In August 2021, a wedding in northwestern Bangladesh took a tragic turn when lightning struck and killed 17 guests along the Padma River during a downpour. Though such mass casualty incidents are rare, fatal lightning strikes in Bangladesh and nearby Nepal are not.
Hundreds of people lose their lives to lightning in these two countries each year, and hundreds more are injured. Due to sharp increases in lightning deaths and injuries in Bangladesh and Nepal in recent years compared to the past few decades, the problem is getting more attention from both scientists and government officials. As awareness of lightning dangers grow, satellite observations and ground-based lightning networks are playing key roles in sizing up the extent of the problem and helping people formulate strategies to minimize the risks.
The number of reported lightning deaths and injuries in Bangladesh has increased from dozens of deaths per year in the 1990s to more than 300 per year now. Trends are more difficult to determine in Nepal due to a lack of long-term data, but one recent study estimated about 100 people are killed by lightning there each year. For comparison, lightning kills about 17 people per year in the United States, a country with more than 10 times as many people as Nepal. The photograph below, taken by an astronaut on the International Space Station, shows lightning flashing over Nepal in 2021.
Lightning experts cite a variety of reasons for the apparent increases in deadly strikes, including population growth, better reporting, and increasing storminess due to climate change. Though the cause is not clear, the timing is quite clear.
“The frequency of lightning is highest in Bangladesh during the pre-monsoon period from mid-April to June,” said Ashraf Dewan, a remote sensing scientist at Curtin University. Using observations from NASA’s Lightning Imaging Sensor (LIS), he found that 69 percent of the lightning strikes in Bangladesh occur during the period before the heaviest seasonal rains set in. And lightning flashes were particularly common in the morning. The LIS instrument flew on NASA’s Tropical Rainfall Measuring Mission (TRMM) satellite from 1997 to 2015, and a duplicate sensor has operated on the International Space Station since 2017.
“Bangladesh has more lightning from sunrise to midday than anywhere else in the world,” added Ron Holle, a meteorologist with the National Lightning Safety Council. “Unfortunately, that is when people are farming in huge numbers across the country.” Holle and Dewan worked together on a study of ground-based lightning data from the Global Lightning Detection Network that documented a large number of lightning deaths among Bangladeshi farmworkers.
Dewan and other colleagues have been analyzing decades of satellite observations from LIS as well as data from ground-based lightning networks to map lightning patterns in Bangladesh. Other researchers have done similar mapping for Nepal.
One team of researchers in the DEVELOP program at NASA’s Marshall Space Flight Center worked to turn LIS data into a product tailored to save lives. The team integrated maps of lightning flash density together with data on land elevation, population density, and socioeconomic vulnerability to lightning (including housing conditions and employment type). One of their lightning risk maps is shown at the top of the page; areas with the highest risk are depicted in yellow.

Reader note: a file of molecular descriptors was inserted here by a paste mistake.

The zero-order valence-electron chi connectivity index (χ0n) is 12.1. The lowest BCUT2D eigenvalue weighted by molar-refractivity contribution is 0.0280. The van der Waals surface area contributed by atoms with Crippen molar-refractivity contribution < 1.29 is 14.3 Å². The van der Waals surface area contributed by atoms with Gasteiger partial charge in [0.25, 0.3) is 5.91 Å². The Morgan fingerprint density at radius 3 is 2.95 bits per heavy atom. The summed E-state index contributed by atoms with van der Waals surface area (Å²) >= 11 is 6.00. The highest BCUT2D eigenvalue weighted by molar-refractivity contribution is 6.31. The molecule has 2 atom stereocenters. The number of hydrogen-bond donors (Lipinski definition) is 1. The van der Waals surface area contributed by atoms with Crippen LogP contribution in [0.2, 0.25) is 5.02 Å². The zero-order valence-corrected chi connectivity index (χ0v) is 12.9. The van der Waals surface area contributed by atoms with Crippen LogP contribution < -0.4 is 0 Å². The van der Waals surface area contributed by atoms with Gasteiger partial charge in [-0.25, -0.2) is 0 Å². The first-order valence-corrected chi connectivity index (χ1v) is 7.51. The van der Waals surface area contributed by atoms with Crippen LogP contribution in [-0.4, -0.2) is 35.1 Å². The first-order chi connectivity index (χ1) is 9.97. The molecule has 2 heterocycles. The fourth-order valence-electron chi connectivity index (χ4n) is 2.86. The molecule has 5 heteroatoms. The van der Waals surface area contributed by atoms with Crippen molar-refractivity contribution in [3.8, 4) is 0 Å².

“Our goal was to map where lightning posed the highest risk to people—not just where the most lightning flashes occur,” explained Essence Raphael, a member of the DEVELOP team and a research associate at the University of Alabama in Huntsville. “That’s the kind of information people who develop safety interventions and educational campaigns can use to target their efforts most effectively.”
Flash density relative to population density was critical for defining the high-risk areas, explained Patrick Gatlin, a lightning researcher at NASA Marshall. Though the number of lightning strikes in both countries is similar, the risk is higher in Bangladesh due to its higher population density.
Terrain also plays an important role in defining high-risk areas. Dry air in the higher elevations of northern Nepal prevents storms from forming. However, in lower-elevation areas along the country's southern border, warm, moist winds from the Bay of Bengal collide with cool air from the north to produce towering cumulonimbus clouds and extreme lightning.
Likewise in Bangladesh, the northeastern part of the country has a higher risk because the area is buffeted by moisture-laden winds that run into hilly terrain, which promotes convection and storm development. It is also an area with large numbers of farm and other outdoor workers in harm’s way.
After creating the maps, the DEVELOP team shared them with meteorologists at the Bangladesh Meteorological Agency and Nepal’s Department of Hydrology and Meteorology. Targeted information about lightning risk could be used to help advance ongoing lightning safety initiatives, noted Raphael. Such efforts include building early warning systems, constructing lightning shelters, and conducting public education campaigns.
Given the increasing risks, Dewan has some practical advice for people in the two countries. “If you can, get inside a large building with grounded wiring and plumbing or a fully-enclosed, metal-topped vehicle during thunderstorms. Don’t shelter under isolated trees or on high ground if you are stuck outside,” he urged. “Stay away from water and open spaces.”
NASA Earth Observatory image by Lauren Dauphin using data from NASA DEVELOP (Raphael et al.) Astronaut photograph ISS065-E-386846 was acquired on September 14, 2021, with a Nikon D5 digital camera using a focal length of 24 millimeters. Story by Adam Voiland.